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Rezoning and new investments are bringing Far Rockaway into the spotlight

Rockaway, as an area, has had a troubled past. The peninsula spans approximately seven square miles, and is right between Jamaica Bay and the Atlantic Ocean. Back in the 20th century, Rockaway was preferred as a hidden getaway by the sea, but new roads and train lines became available. These new easier ways of transportation made the beaches of Long Island more readily accessible than those on Rockaway. When the 50s arrived, Rockaway had left its elegant bungalows behind in order to become a public housing area, following a program of urban renovations pushed by Robert Moses. Ever since, the area has been left behind ever since, mostly because of how isolated it is in comparison of other areas of the city.

Nevertheless, thing appear to be looking up for this hidden peninsula. Many major players in the real estate business (firms like Related Companies, JDS Development Group and the Marcal Group) have been slowly but surely taking their first steps into the area, building and redeveloping. As far as public administration goes, a huge rezoning project has been recently approved, just last September: the city will invest $288 million in 23 blocks in Far Rockaway. This rezoning and investment will eventually lead to the creation of over 3,000 residential units, marking the beginning of the peninsula’s long-time-coming growth spurt.

Donovan Richards Jr., a member of the City Council, has expressed his surprise regarding the sudden surge of interest and subsequent investments. He said he has been working for his community for the last 15 years and this is the first time he sees a phenomenon like this affecting his area. For the founder of Marcal Group, Mark Caller, the decision of investing in Far Rockaway was a no-brainer: “the beaches are magnificent. If you go there and see the nightlife, it became a hipster haven”, he stated. Among several trendy hot-spots already installed on Far Rockaway, some worth mentioning are Sayra’s Wine Bar on Rockaway Beach Boulevard and Beach 92nd Street, Epstein’s Beach bar two blocks east, and Rockaway Brewing Company at Failing Avenue and Beach 72nd Street. As far as the Marcal group goes, the real estate company is currently developing a mixed-use project addressed at 147 Beach 116th Street that will house 90 condominiums, span 24,000 square feet and cost $40 million.

Even though there is an undeniable sense of optimism surrounding the future of Far Rockaway, it is also impossible to deny the fact that the peninsula is located in a very vulnerable area, geographically speaking. Back in 2012 when Hurricane Sandy struck, this southern side of Queens was one of the most affected areas. The hurricane had devastating effects, and many people and buildings are still struggling to recover. Power wasn’t reconnected until many months had passed from when the storm first stroke, and the boardwalk -which was severely damaged- was only repaired a few months ago. In spite of these past experiences, developers highlight the resiliency that has always been a trademark of the city. Furthermore, decisions have been made since the storm hit to build in a different, smarter way.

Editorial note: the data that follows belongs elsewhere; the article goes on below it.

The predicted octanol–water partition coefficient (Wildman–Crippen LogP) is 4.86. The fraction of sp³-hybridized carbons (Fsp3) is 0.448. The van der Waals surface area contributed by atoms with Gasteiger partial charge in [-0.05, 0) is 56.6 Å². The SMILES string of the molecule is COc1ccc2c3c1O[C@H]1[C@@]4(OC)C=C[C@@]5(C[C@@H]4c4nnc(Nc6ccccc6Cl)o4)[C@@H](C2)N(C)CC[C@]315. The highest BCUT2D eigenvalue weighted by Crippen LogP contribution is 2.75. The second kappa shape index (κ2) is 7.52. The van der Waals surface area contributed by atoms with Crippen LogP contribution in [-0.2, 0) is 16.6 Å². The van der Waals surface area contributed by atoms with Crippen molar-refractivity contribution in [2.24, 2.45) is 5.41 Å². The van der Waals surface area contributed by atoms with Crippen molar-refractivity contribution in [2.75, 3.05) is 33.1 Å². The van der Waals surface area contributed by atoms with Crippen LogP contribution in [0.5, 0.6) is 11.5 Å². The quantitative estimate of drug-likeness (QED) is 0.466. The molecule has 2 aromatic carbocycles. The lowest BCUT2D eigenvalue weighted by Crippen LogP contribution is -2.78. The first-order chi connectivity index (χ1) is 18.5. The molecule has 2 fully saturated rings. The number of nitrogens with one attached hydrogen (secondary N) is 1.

A great need for independence

Another firm that is interested in the area is L+M Development Partners. Ron Moelis, the company’s head, stated this is a second chance the neighborhood is getting, after falling victim of negligent planning for half a century. He remarked the way Far Rockaway was developed during the 50s and 60s. For him, the poor management and development decisions continued up until less than ten years ago. His company has left its mark in the neighborhood already: L + M redeveloped a rental property known as Arverne View. Nevertheless, Moelis is still cautious: Far Rockaway is very isolated from the rest of the city, it is a very long drive from Manhattan, so the peninsula needs to be more self-sufficient.

This apparent lack of independence is what the rezoning will focus on remedying. Most of the city’s investment will be used to rebuild and redevelop the commercial and cultural hubs of the area. A new library branch will be established, as well as a $50,000 grant to the Queens Council for the Arts that will go toward supporting cultural endeavors in Far Rockaway.

If the area gets revamped by the city, more investors will lose the fear of taking a chance on the are too. Huge redevelopments like this are very encouraging for investors, according to Matthew Rooney,  CEO of MDG Design + Construction, whose firm signed a 99-year lease for a 24-building, 1,395-unit complex addressed at Beach 54th Street.

Another expert on the subject, Jaime Schultz, went as far as giving Hurricane Sandy some of the credit for the new life of the Peninsula. She is a managing director at the retail and office brokerage Lee & Associates NYC, and said that the people that survived the rage of Sandy were more convinced of staying in Far Rockaway. For her, the most lively period for the area started three years ago, and Schultz also highlighted the very high interest restaurant owners have on the area. Even though that in itself is very good news, Far Rockaway is still lacking in the commercial and retail department.

One of the central points of the rezoning is the Far Rockaway Shopping Center, located on Mott Avenue. This store is severely damaged but even after it gets updated, the area will still need more retail investors to occupy the high vacancy rate the area has on this subject. If developers find a way to bring not only more housing but also retail to the area, there is no doubt the neighborhood’s fate will turn around in no time.

[The Real Deal]